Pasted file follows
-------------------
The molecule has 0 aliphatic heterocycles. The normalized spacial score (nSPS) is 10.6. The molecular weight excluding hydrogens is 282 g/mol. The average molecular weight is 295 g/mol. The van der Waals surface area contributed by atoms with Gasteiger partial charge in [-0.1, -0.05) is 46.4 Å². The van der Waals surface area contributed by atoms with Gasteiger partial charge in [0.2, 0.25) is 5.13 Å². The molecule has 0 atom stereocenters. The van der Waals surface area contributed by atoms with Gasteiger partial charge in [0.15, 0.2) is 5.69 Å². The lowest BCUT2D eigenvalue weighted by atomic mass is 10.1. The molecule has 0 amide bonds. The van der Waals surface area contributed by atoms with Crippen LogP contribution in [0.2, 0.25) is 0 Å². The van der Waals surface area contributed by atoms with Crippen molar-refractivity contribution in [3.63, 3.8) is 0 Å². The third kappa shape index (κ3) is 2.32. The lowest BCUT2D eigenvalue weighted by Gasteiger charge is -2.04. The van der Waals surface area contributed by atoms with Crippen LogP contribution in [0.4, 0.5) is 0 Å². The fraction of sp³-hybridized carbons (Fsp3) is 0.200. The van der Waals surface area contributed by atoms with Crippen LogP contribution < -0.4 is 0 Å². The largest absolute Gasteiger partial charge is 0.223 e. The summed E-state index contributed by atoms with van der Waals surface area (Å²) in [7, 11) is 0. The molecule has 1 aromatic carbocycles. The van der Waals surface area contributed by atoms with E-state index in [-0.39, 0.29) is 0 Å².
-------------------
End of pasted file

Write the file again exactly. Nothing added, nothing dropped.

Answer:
The molecule has 0 aliphatic heterocycles. The normalized spacial score (nSPS) is 10.6. The molecular weight excluding hydrogens is 282 g/mol. The average molecular weight is 295 g/mol. The van der Waals surface area contributed by atoms with Gasteiger partial charge in [-0.1, -0.05) is 46.4 Å². The van der Waals surface area contributed by atoms with Gasteiger partial charge in [0.2, 0.25) is 5.13 Å². The molecule has 0 atom stereocenters. The van der Waals surface area contributed by atoms with Gasteiger partial charge in [0.15, 0.2) is 5.69 Å². The lowest BCUT2D eigenvalue weighted by atomic mass is 10.1. The molecule has 0 amide bonds. The van der Waals surface area contributed by atoms with Crippen LogP contribution in [0.2, 0.25) is 0 Å². The van der Waals surface area contributed by atoms with Crippen molar-refractivity contribution in [3.63, 3.8) is 0 Å². The third kappa shape index (κ3) is 2.32. The lowest BCUT2D eigenvalue weighted by Gasteiger charge is -2.04. The van der Waals surface area contributed by atoms with Crippen LogP contribution in [0.4, 0.5) is 0 Å². The fraction of sp³-hybridized carbons (Fsp3) is 0.200. The van der Waals surface area contributed by atoms with Crippen LogP contribution < -0.4 is 0 Å². The largest absolute Gasteiger partial charge is 0.223 e. The summed E-state index contributed by atoms with van der Waals surface area (Å²) in [7, 11) is 0. The molecule has 1 aromatic carbocycles. The van der Waals surface area contributed by atoms with E-state index in [-0.39, 0.29) is 0 Å².